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 CFD Student October 16, 2005 11:51

Dual Time Stepping

Dear CFD people,

I wrote 2D cell-centered finite volume Navier-Stokes solver (JST scheme for convective fluxes), which handles steady flows. I will try to convert it into unsteady flow solver using explicit dual-time stepping with Runge-Kutta scheme. Since I am completely new to dual time stepping, any help (suggestions, articles) are greatly appreciated.

Best regards.

Murat Uygun

 ganesh October 17, 2005 01:53

Re: Dual Time Stepping

Dear Murat,

For information on the concept of dual time stepping please refer to Antony Jameson's paper

AIAA 91-1596 Time dependent calculations using multigrid, with application to unsteady flows past airfoils and wings

This is the paper that introduces Dual time stepping. The basic idea is to introduce a fictitious time step into the computation, so that the unsteady problem becomes a pseudo-steady problem. This brings in inherent advantages associated with a steady-state problem like local time stepping and implicit methods for convergence acceleration. Jameson's paper, uses explicit RK as you plan to do. Thus there are two time steps, one physical, which is generally fixed (dependent on certain considreations) and the pseudo-time step, which is calculated very much like in a steady state problem. The paper of Jameson, is with reference to moving grids, which is a more general scenario, wherein additional considreations just more than DTS is needed, so this paper should help you a lot. You can as well get more papers in this field, viz. Venkatakrishnan & Mavriplis(1994), Gaitonde etc ..... If you need any of these papers, kindly send me your e-mail id and I shall mail you the papers.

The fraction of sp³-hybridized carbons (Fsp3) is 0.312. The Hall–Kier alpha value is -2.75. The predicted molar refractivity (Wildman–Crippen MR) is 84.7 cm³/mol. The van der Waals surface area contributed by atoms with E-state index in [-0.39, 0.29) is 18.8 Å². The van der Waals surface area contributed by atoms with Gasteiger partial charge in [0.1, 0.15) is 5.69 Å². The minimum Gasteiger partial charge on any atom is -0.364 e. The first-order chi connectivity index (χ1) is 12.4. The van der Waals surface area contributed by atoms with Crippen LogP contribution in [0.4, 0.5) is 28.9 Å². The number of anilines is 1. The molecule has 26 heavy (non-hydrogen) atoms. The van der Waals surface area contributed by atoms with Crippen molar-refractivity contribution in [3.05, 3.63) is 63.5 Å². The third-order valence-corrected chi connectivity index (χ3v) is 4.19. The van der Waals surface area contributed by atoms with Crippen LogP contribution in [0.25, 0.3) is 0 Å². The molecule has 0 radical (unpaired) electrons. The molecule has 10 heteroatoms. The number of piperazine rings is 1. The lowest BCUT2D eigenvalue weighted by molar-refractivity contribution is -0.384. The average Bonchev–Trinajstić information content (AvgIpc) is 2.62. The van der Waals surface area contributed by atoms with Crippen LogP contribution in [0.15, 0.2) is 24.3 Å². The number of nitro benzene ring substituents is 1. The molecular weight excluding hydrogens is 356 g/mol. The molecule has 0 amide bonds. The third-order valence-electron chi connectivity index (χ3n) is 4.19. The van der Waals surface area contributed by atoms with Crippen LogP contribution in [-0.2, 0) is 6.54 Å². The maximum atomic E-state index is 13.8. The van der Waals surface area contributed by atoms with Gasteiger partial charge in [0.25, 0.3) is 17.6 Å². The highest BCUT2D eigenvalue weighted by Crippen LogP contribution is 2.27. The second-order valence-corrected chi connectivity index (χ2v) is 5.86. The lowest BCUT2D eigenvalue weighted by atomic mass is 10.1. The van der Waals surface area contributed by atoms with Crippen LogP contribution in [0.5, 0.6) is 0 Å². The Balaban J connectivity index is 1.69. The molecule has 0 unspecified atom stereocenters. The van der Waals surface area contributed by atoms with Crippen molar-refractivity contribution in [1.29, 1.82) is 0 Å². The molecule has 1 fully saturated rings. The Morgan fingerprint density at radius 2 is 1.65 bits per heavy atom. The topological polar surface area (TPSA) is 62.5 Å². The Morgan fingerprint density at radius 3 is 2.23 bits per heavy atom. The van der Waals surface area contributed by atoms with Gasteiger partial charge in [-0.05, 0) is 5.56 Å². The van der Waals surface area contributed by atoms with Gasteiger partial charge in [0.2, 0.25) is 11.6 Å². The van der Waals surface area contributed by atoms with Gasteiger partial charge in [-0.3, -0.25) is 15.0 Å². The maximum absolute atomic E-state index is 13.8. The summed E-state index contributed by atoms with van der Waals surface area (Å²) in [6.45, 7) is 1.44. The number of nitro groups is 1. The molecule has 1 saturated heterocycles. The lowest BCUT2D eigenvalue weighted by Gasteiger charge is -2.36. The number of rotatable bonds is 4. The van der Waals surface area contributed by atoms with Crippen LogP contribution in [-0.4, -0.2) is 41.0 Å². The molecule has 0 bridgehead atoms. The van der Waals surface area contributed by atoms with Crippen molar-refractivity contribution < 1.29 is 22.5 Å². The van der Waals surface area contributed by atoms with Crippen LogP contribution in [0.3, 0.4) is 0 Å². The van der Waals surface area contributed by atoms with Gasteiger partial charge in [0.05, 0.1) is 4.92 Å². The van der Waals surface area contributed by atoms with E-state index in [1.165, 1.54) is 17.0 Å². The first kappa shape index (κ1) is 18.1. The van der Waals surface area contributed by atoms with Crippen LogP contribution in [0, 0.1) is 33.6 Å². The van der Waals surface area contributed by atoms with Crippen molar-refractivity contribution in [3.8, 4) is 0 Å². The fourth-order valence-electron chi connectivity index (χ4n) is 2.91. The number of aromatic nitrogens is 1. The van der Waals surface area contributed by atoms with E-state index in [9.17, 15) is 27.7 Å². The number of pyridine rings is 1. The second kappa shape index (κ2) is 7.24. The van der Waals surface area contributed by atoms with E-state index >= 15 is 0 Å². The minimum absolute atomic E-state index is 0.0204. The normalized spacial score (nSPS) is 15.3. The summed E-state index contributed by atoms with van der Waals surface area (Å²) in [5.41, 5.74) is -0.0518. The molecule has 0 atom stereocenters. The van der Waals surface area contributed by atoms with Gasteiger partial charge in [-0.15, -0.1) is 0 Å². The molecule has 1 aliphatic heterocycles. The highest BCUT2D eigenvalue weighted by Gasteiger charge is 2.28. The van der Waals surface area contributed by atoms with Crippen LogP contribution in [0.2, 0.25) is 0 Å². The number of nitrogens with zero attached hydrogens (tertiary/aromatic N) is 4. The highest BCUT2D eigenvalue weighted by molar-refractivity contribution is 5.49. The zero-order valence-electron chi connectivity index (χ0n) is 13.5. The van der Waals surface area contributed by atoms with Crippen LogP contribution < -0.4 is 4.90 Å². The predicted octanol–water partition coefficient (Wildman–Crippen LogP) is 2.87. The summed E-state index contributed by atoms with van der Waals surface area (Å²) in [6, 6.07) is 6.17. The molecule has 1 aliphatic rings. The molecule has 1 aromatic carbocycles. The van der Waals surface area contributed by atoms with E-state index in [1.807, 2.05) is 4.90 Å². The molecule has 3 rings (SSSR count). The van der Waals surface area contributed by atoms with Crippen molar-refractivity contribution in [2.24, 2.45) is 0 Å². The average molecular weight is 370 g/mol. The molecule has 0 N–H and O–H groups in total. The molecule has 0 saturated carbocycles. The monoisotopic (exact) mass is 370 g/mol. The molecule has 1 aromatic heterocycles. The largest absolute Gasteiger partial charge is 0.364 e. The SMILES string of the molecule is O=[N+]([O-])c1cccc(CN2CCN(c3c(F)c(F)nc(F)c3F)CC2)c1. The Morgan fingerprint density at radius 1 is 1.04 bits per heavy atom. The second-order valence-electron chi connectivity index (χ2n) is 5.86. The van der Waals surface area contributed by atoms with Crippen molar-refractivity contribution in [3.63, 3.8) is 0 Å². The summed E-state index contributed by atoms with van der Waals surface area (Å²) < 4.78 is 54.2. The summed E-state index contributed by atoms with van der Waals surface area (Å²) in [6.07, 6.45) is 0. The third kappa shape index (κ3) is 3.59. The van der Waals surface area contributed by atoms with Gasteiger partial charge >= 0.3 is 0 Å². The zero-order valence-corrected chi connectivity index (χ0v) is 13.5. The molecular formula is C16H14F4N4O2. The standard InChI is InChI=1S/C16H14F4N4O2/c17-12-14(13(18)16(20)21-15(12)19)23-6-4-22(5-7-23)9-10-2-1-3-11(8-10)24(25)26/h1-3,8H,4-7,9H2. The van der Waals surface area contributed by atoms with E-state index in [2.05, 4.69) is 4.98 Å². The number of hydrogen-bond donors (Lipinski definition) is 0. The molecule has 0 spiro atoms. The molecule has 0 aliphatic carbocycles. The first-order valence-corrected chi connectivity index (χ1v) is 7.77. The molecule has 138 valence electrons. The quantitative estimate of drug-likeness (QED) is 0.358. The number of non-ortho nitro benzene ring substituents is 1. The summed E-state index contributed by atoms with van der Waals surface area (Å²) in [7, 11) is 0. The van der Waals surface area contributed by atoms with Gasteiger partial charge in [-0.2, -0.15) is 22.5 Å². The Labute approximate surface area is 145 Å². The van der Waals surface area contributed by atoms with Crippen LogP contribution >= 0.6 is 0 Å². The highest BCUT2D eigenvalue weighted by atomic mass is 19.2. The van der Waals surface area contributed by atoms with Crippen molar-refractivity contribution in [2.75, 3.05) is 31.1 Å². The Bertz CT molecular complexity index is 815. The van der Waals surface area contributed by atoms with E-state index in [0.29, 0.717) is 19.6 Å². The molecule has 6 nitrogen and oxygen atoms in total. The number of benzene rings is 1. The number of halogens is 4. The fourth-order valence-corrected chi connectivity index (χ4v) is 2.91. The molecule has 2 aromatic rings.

Hope this helps

Regards,

Ganesh

 A.S. October 17, 2005 03:39

Re: Dual Time Stepping

Also refer Wiess and Smith - p. : 2050, AIAA Journal, 1995.

Regards

A.S.

 CFD Student October 18, 2005 03:01

Re: Dual Time Stepping

Dear CFD people,

Thank you a lot for all suggestions. I downloaded the papers and article. I am going to start implementation. I would like to email Ganesh in case I have further questions about DTS.

Best regards.

CFD Student

 ganesh October 18, 2005 05:13

Re: Dual Time Stepping

Dear CFD Student,

Hope you have a nice time implementing DTS. In case you would like to have discussions on DTS, you are most welcome. You can mail me on my id as given above.

Regards,

Ganesh

 CFD STudent October 20, 2005 04:37

Re: Dual Time Stepping

Thanks a lot for your kind interest.

Best regards.

CFD Student

 daniel October 20, 2005 17:02

Re: Dual Time Stepping

It's just my personal considerations...

without a very good ( really very good!!!) multigrid strategy the DTS is totally useless. Writing a multigrid, expecially for DTS, is not a walk in the park.

 ganesh October 21, 2005 00:37

Re: Dual Time Stepping

Dear Daniel,

It is not really true that DTS is useless without multigrid. Multigrid strategy is definitely very useful, as your personal experiences may have also shown, but DTS operates independently of any such strategy and can be used with any unsteady solver to frame a pseudo-steady problem. Multigrid accelerates convergence, but there are other methods which can do it too. So, as far as an unsteady code is concerned, DTS is not in any strong relation with a multigrid. This comes out of my presonal experiences, wherin I have an unsteady 2D solver for compressible flows where I use DTS but no multigrid.